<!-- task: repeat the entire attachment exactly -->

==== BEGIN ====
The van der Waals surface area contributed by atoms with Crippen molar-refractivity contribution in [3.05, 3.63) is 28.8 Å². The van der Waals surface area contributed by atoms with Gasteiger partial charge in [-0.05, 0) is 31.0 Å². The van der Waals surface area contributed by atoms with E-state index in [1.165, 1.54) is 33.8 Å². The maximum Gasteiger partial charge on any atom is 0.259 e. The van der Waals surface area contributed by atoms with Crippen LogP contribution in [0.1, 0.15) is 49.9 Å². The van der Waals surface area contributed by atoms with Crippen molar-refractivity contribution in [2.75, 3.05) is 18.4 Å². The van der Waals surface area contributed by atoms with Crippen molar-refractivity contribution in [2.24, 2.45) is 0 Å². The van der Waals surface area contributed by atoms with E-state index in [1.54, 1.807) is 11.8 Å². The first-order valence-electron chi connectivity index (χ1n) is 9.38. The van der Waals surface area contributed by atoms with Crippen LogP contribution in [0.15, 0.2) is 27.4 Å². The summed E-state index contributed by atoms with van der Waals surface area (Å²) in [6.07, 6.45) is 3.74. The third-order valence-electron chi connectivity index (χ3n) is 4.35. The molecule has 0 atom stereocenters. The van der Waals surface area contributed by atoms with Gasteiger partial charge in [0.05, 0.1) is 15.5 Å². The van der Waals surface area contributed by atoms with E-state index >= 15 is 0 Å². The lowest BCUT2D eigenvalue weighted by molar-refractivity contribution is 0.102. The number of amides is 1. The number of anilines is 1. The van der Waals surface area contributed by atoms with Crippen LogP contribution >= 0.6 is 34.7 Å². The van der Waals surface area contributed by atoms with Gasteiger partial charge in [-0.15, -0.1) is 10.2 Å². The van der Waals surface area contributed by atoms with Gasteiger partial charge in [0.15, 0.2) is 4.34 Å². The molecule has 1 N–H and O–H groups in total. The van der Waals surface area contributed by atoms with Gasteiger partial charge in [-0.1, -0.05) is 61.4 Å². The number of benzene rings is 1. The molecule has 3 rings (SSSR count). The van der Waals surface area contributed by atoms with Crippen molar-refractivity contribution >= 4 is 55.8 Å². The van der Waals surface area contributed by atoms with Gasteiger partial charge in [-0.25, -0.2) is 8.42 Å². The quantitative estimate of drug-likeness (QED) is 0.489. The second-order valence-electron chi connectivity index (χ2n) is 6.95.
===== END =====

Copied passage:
The van der Waals surface area contributed by atoms with Crippen molar-refractivity contribution in [3.05, 3.63) is 28.8 Å². The van der Waals surface area contributed by atoms with Gasteiger partial charge in [-0.05, 0) is 31.0 Å². The van der Waals surface area contributed by atoms with E-state index in [1.165, 1.54) is 33.8 Å². The maximum Gasteiger partial charge on any atom is 0.259 e. The van der Waals surface area contributed by atoms with Crippen LogP contribution in [0.1, 0.15) is 49.9 Å². The van der Waals surface area contributed by atoms with Crippen molar-refractivity contribution in [2.75, 3.05) is 18.4 Å². The van der Waals surface area contributed by atoms with Crippen molar-refractivity contribution in [2.24, 2.45) is 0 Å². The van der Waals surface area contributed by atoms with E-state index in [1.54, 1.807) is 11.8 Å². The first-order valence-electron chi connectivity index (χ1n) is 9.38. The van der Waals surface area contributed by atoms with Crippen LogP contribution in [0.15, 0.2) is 27.4 Å². The summed E-state index contributed by atoms with van der Waals surface area (Å²) in [6.07, 6.45) is 3.74. The third-order valence-electron chi connectivity index (χ3n) is 4.35. The molecule has 0 atom stereocenters. The van der Waals surface area contributed by atoms with Gasteiger partial charge in [0.05, 0.1) is 15.5 Å². The van der Waals surface area contributed by atoms with E-state index >= 15 is 0 Å². The lowest BCUT2D eigenvalue weighted by molar-refractivity contribution is 0.102. The number of amides is 1. The number of anilines is 1. The van der Waals surface area contributed by atoms with Crippen LogP contribution >= 0.6 is 34.7 Å². The van der Waals surface area contributed by atoms with Gasteiger partial charge in [-0.15, -0.1) is 10.2 Å². The van der Waals surface area contributed by atoms with Gasteiger partial charge in [0.15, 0.2) is 4.34 Å². The molecule has 1 N–H and O–H groups in total. The van der Waals surface area contributed by atoms with Gasteiger partial charge in [-0.1, -0.05) is 61.4 Å². The number of benzene rings is 1. The molecule has 3 rings (SSSR count). The van der Waals surface area contributed by atoms with Crippen molar-refractivity contribution >= 4 is 55.8 Å². The van der Waals surface area contributed by atoms with Gasteiger partial charge in [-0.25, -0.2) is 8.42 Å². The quantitative estimate of drug-likeness (QED) is 0.489. The second-order valence-electron chi connectivity index (χ2n) is 6.95.